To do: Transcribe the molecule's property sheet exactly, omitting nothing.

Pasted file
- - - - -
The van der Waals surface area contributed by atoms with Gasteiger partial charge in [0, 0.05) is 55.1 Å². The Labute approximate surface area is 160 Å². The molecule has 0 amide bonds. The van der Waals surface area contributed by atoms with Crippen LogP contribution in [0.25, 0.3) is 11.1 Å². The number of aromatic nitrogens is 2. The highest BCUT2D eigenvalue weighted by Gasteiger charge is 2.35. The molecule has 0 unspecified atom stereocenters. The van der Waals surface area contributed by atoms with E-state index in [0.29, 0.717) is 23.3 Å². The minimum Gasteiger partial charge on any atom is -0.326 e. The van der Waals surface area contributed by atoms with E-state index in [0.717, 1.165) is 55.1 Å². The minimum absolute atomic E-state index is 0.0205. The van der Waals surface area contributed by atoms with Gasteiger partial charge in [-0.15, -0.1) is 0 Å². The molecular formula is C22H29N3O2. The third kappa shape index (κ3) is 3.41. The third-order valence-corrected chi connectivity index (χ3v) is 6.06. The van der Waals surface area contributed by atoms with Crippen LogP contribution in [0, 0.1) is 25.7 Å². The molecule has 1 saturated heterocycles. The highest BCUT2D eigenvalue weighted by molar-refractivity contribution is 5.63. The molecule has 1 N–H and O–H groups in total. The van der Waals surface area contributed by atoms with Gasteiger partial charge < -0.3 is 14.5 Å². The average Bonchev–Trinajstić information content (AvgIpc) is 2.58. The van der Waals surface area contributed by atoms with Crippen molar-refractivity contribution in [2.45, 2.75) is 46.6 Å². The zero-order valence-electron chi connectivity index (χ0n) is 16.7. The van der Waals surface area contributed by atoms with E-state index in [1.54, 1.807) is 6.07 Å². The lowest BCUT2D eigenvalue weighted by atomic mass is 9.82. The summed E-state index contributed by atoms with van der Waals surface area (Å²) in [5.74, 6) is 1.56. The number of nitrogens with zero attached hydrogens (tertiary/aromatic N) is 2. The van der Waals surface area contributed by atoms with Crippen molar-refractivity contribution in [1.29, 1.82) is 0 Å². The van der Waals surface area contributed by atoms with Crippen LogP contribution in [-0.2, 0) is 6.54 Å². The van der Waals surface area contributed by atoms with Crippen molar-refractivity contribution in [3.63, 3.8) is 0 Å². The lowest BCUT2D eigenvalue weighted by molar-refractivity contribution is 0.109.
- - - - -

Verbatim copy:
The van der Waals surface area contributed by atoms with Gasteiger partial charge in [0, 0.05) is 55.1 Å². The Labute approximate surface area is 160 Å². The molecule has 0 amide bonds. The van der Waals surface area contributed by atoms with Crippen LogP contribution in [0.25, 0.3) is 11.1 Å². The number of aromatic nitrogens is 2. The highest BCUT2D eigenvalue weighted by Gasteiger charge is 2.35. The molecule has 0 unspecified atom stereocenters. The van der Waals surface area contributed by atoms with E-state index in [0.29, 0.717) is 23.3 Å². The minimum Gasteiger partial charge on any atom is -0.326 e. The van der Waals surface area contributed by atoms with E-state index in [0.717, 1.165) is 55.1 Å². The minimum absolute atomic E-state index is 0.0205. The van der Waals surface area contributed by atoms with Gasteiger partial charge in [-0.15, -0.1) is 0 Å². The molecular formula is C22H29N3O2. The third kappa shape index (κ3) is 3.41. The third-order valence-corrected chi connectivity index (χ3v) is 6.06. The van der Waals surface area contributed by atoms with Crippen LogP contribution in [0, 0.1) is 25.7 Å². The molecule has 1 saturated heterocycles. The highest BCUT2D eigenvalue weighted by molar-refractivity contribution is 5.63. The molecule has 1 N–H and O–H groups in total. The van der Waals surface area contributed by atoms with Gasteiger partial charge < -0.3 is 14.5 Å². The average Bonchev–Trinajstić information content (AvgIpc) is 2.58. The van der Waals surface area contributed by atoms with Crippen molar-refractivity contribution in [2.45, 2.75) is 46.6 Å². The zero-order valence-electron chi connectivity index (χ0n) is 16.7. The van der Waals surface area contributed by atoms with E-state index in [1.54, 1.807) is 6.07 Å². The lowest BCUT2D eigenvalue weighted by atomic mass is 9.82. The summed E-state index contributed by atoms with van der Waals surface area (Å²) in [5.74, 6) is 1.56. The number of nitrogens with zero attached hydrogens (tertiary/aromatic N) is 2. The van der Waals surface area contributed by atoms with Crippen molar-refractivity contribution in [1.29, 1.82) is 0 Å². The van der Waals surface area contributed by atoms with Crippen LogP contribution in [-0.2, 0) is 6.54 Å². The van der Waals surface area contributed by atoms with Crippen molar-refractivity contribution in [3.63, 3.8) is 0 Å². The lowest BCUT2D eigenvalue weighted by molar-refractivity contribution is 0.109.